He adds, “In therapy we often suggest a small ritual to bring closure, such as writing letters to those they have an issue with and burying or burning them. We only suggest possibilities and leave it to the person to decide what to do. The fact of doing something active to put an issue to rest is itself therapeutic.”
Bharati Nirmal, an engineer-entrepreneur and active seeker, recalls her completion ritual with the engineering factory that she ran with her husband, Prem, for years. Says she, “I wanted to phase out and spend more time on my spiritual interests. But I also wanted to make sure that before I left, our 12 employees were well settled with their own houses in decent localities. I felt I owed it to them. And that I must complete my relationship with them properly.
“Fortunately, we received a project order which had the potential to realise my dreams and for the next one-and-a-half years I worked very, very hard. At the end of that time, all of them had managed to purchase small houses for themselves.
“Coincidentally, the project wound up before Diwali. That Diwali, I bought the wives and mothers of our employees silk saris, took the measurement of their children, bought new clothes and sweets for them. Whatever I did for my family, I did for them too. I also scrubbed the factory floors with my own hands and decorated it from top to bottom. This was my way of expressing gratitude to the men who helped make the factory a success and to the factory itself. Then I told them that henceforth I would not be coming to the factory regularly but that they could always count on me.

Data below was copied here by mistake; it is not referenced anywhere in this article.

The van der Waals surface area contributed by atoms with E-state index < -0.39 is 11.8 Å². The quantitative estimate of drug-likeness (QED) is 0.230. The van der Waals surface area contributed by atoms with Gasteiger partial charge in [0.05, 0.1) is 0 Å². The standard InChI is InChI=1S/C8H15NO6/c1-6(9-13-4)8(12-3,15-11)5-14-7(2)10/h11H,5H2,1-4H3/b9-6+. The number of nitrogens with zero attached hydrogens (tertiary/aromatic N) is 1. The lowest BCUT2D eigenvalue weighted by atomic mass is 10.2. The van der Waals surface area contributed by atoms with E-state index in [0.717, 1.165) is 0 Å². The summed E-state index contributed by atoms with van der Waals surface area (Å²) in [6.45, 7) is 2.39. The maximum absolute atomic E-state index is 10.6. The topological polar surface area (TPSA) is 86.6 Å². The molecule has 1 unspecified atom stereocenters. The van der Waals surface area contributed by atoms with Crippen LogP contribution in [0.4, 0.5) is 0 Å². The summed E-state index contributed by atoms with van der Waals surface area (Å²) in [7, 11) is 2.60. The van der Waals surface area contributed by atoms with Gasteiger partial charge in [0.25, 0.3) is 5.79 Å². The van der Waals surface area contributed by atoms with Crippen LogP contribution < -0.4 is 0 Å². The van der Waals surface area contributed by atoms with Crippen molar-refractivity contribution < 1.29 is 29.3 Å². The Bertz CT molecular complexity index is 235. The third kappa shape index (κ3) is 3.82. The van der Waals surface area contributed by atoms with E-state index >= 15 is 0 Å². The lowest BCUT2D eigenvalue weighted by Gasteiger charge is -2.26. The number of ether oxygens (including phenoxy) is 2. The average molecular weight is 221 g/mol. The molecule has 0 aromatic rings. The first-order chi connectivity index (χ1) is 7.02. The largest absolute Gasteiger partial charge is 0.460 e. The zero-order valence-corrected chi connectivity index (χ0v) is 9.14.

“Doing this completed my relationship with the employees and my job so well that I could move on without regrets or pain.” She says, “When I left my earlier job to start the business with my husband, I kept my plans under cover and left abruptly. I felt very guilty about it and although I tried to complete it, I could not. This is why I was determined to complete my exit this time fully. I even went to a Nadi astrologer and asked if there was anything pending on my side towards anyone. The message I got was that I had totally come out and I was free to complete my spiritual progress.”